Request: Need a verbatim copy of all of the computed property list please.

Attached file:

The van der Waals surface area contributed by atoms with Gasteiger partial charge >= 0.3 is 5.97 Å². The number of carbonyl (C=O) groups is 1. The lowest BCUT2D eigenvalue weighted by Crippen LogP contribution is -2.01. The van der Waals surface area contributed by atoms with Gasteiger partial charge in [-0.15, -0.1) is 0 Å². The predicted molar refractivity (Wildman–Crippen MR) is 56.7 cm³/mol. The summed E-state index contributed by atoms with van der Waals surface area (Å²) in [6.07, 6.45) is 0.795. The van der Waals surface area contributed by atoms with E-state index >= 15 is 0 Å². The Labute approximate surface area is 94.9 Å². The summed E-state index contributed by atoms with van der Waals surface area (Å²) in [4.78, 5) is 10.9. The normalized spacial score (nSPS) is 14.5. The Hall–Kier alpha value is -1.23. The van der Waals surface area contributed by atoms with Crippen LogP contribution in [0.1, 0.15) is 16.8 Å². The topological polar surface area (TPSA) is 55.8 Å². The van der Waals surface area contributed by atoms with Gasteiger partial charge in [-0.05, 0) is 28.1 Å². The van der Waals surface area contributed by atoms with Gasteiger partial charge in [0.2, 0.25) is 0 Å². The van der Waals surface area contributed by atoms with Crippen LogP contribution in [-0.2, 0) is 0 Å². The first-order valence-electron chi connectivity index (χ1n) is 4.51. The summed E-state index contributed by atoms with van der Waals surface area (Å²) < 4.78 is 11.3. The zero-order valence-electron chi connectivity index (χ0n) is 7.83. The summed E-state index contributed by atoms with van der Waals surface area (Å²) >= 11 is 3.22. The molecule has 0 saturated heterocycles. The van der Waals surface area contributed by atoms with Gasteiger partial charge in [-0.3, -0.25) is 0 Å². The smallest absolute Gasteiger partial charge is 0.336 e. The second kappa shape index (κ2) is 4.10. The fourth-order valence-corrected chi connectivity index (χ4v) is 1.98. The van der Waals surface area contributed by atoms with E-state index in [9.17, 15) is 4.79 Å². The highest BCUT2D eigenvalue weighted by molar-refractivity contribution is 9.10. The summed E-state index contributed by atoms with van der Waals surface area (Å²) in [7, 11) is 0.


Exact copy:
The van der Waals surface area contributed by atoms with Gasteiger partial charge >= 0.3 is 5.97 Å². The number of carbonyl (C=O) groups is 1. The lowest BCUT2D eigenvalue weighted by Crippen LogP contribution is -2.01. The van der Waals surface area contributed by atoms with Gasteiger partial charge in [-0.15, -0.1) is 0 Å². The predicted molar refractivity (Wildman–Crippen MR) is 56.7 cm³/mol. The summed E-state index contributed by atoms with van der Waals surface area (Å²) in [6.07, 6.45) is 0.795. The van der Waals surface area contributed by atoms with E-state index >= 15 is 0 Å². The Labute approximate surface area is 94.9 Å². The summed E-state index contributed by atoms with van der Waals surface area (Å²) in [4.78, 5) is 10.9. The normalized spacial score (nSPS) is 14.5. The Hall–Kier alpha value is -1.23. The van der Waals surface area contributed by atoms with Crippen LogP contribution in [0.1, 0.15) is 16.8 Å². The topological polar surface area (TPSA) is 55.8 Å². The van der Waals surface area contributed by atoms with Gasteiger partial charge in [-0.05, 0) is 28.1 Å². The van der Waals surface area contributed by atoms with Gasteiger partial charge in [0.2, 0.25) is 0 Å². The van der Waals surface area contributed by atoms with Crippen LogP contribution in [-0.2, 0) is 0 Å². The first-order valence-electron chi connectivity index (χ1n) is 4.51. The summed E-state index contributed by atoms with van der Waals surface area (Å²) < 4.78 is 11.3. The zero-order valence-electron chi connectivity index (χ0n) is 7.83. The summed E-state index contributed by atoms with van der Waals surface area (Å²) >= 11 is 3.22. The molecule has 0 saturated heterocycles. The van der Waals surface area contributed by atoms with Gasteiger partial charge in [-0.3, -0.25) is 0 Å². The smallest absolute Gasteiger partial charge is 0.336 e. The second kappa shape index (κ2) is 4.10. The fourth-order valence-corrected chi connectivity index (χ4v) is 1.98. The van der Waals surface area contributed by atoms with E-state index in [9.17, 15) is 4.79 Å². The highest BCUT2D eigenvalue weighted by molar-refractivity contribution is 9.10. The summed E-state index contributed by atoms with van der Waals surface area (Å²) in [7, 11) is 0.